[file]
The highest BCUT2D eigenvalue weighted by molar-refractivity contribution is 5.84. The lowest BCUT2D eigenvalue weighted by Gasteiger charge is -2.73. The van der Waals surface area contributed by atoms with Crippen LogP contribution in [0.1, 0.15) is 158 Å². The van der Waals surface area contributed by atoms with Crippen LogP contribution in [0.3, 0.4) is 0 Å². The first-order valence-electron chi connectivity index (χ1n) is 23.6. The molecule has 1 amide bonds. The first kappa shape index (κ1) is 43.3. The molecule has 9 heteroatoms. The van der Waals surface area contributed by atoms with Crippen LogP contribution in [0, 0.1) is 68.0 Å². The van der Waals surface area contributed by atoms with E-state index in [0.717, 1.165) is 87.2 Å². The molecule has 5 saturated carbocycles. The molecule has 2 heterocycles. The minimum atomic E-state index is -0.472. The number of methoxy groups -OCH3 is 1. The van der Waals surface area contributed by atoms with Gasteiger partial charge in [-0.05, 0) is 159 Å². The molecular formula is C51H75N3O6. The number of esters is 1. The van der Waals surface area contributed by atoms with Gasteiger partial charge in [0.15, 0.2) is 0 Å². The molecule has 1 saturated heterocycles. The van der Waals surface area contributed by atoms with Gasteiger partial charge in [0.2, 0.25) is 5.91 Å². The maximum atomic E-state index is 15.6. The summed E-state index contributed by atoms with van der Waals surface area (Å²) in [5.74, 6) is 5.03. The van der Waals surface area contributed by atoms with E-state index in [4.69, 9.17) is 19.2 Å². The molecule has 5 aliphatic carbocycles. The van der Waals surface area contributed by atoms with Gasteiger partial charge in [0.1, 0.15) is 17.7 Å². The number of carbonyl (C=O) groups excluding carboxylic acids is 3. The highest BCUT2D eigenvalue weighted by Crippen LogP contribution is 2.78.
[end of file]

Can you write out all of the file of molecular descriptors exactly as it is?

The highest BCUT2D eigenvalue weighted by molar-refractivity contribution is 5.84. The lowest BCUT2D eigenvalue weighted by Gasteiger charge is -2.73. The van der Waals surface area contributed by atoms with Crippen LogP contribution in [0.1, 0.15) is 158 Å². The van der Waals surface area contributed by atoms with Crippen LogP contribution in [0.3, 0.4) is 0 Å². The first-order valence-electron chi connectivity index (χ1n) is 23.6. The molecule has 1 amide bonds. The first kappa shape index (κ1) is 43.3. The molecule has 9 heteroatoms. The van der Waals surface area contributed by atoms with Crippen LogP contribution in [0, 0.1) is 68.0 Å². The van der Waals surface area contributed by atoms with E-state index in [0.717, 1.165) is 87.2 Å². The molecule has 5 saturated carbocycles. The molecule has 2 heterocycles. The minimum atomic E-state index is -0.472. The number of methoxy groups -OCH3 is 1. The van der Waals surface area contributed by atoms with Gasteiger partial charge in [-0.05, 0) is 159 Å². The molecular formula is C51H75N3O6. The number of esters is 1. The van der Waals surface area contributed by atoms with Gasteiger partial charge in [0.15, 0.2) is 0 Å². The molecule has 1 saturated heterocycles. The van der Waals surface area contributed by atoms with Gasteiger partial charge in [0.2, 0.25) is 5.91 Å². The maximum atomic E-state index is 15.6. The summed E-state index contributed by atoms with van der Waals surface area (Å²) in [5.74, 6) is 5.03. The van der Waals surface area contributed by atoms with E-state index in [4.69, 9.17) is 19.2 Å². The molecule has 5 aliphatic carbocycles. The van der Waals surface area contributed by atoms with Gasteiger partial charge in [0.1, 0.15) is 17.7 Å². The number of carbonyl (C=O) groups excluding carboxylic acids is 3. The highest BCUT2D eigenvalue weighted by Crippen LogP contribution is 2.78.